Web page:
Development of the Biobased Economy in Canada – an overview
From the outset, Canada’s bioresources have played an important role in its economy. At first, the country was known for its rich endowment of fish, furs and timber. In more recent times, Canada has also become a major producer of paper and related products, building materials as well as food, including grains and oilseeds, beef and pork. Canada has leading research organizations in plant biotechnology and oilseed research, for example, the National Research Council of Canada Plant Biotechnology Institute (NRC, 2009a), and is a major producer of oilseeds such as canola (Canola Council of Canada, 2009) and mustard (Canadian Special Crops Association, 2007). An inventory of Canada’s biomass resources (BIOCAP, 2003) indi-
cated that Canada’s forests account for 10 per cent of the world’s forest resources. Of the 998 million hectares of land in Canada, about 42 per cent is forested, and about 25 per cent is considered Timber Productive Forest. A further 6.8 per cent is agricultural land, about half of which (3.6 per cent of the total land area) is cropland. Canada is also well endowed with fossil carbon resources. For example,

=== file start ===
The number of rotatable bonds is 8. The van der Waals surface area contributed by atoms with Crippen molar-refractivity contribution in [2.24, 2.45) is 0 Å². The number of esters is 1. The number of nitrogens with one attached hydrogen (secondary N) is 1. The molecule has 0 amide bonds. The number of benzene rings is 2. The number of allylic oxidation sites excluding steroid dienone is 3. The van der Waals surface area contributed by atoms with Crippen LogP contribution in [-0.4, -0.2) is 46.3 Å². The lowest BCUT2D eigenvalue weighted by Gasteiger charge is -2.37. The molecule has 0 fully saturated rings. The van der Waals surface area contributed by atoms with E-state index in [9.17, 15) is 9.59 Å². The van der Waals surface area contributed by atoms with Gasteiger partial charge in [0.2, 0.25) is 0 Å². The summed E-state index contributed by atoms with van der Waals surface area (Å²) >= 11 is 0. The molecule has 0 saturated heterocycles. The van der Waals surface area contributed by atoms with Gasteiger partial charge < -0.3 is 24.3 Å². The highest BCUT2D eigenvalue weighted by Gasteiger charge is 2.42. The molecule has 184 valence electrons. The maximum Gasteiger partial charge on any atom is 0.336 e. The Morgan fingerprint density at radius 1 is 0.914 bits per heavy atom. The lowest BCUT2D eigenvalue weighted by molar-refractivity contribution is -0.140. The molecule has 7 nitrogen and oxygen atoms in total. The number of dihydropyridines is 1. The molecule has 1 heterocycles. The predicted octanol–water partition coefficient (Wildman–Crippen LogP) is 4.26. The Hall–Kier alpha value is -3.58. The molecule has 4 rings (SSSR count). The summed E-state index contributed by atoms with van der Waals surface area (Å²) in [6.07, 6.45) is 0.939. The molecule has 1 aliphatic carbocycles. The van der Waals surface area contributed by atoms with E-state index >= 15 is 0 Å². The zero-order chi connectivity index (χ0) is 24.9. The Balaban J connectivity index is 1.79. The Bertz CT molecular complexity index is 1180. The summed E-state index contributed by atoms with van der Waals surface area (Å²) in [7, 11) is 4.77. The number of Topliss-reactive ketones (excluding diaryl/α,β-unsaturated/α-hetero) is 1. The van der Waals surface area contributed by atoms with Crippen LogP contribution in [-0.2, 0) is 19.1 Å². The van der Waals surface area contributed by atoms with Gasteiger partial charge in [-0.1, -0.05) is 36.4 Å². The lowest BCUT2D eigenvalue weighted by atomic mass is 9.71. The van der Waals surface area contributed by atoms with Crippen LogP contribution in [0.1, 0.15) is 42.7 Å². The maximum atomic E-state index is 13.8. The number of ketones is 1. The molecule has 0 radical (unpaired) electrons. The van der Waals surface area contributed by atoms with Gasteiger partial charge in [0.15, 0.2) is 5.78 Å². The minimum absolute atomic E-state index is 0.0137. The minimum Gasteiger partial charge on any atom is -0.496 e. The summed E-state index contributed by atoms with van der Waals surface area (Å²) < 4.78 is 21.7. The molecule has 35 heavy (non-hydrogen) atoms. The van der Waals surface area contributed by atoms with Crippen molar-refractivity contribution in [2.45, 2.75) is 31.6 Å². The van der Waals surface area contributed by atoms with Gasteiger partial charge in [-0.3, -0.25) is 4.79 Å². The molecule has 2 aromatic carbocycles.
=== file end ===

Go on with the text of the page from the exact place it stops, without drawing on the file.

North America’s first successful oil well was established in 1858, in the southwest corner of the Province of Ontario (Petrolia Discovery, 2009). More recently, successful development of large natural gas and oil sands deposits in Western Canada has enabled the petroleum and petrochemical industry to become a key component of the Canadian economy.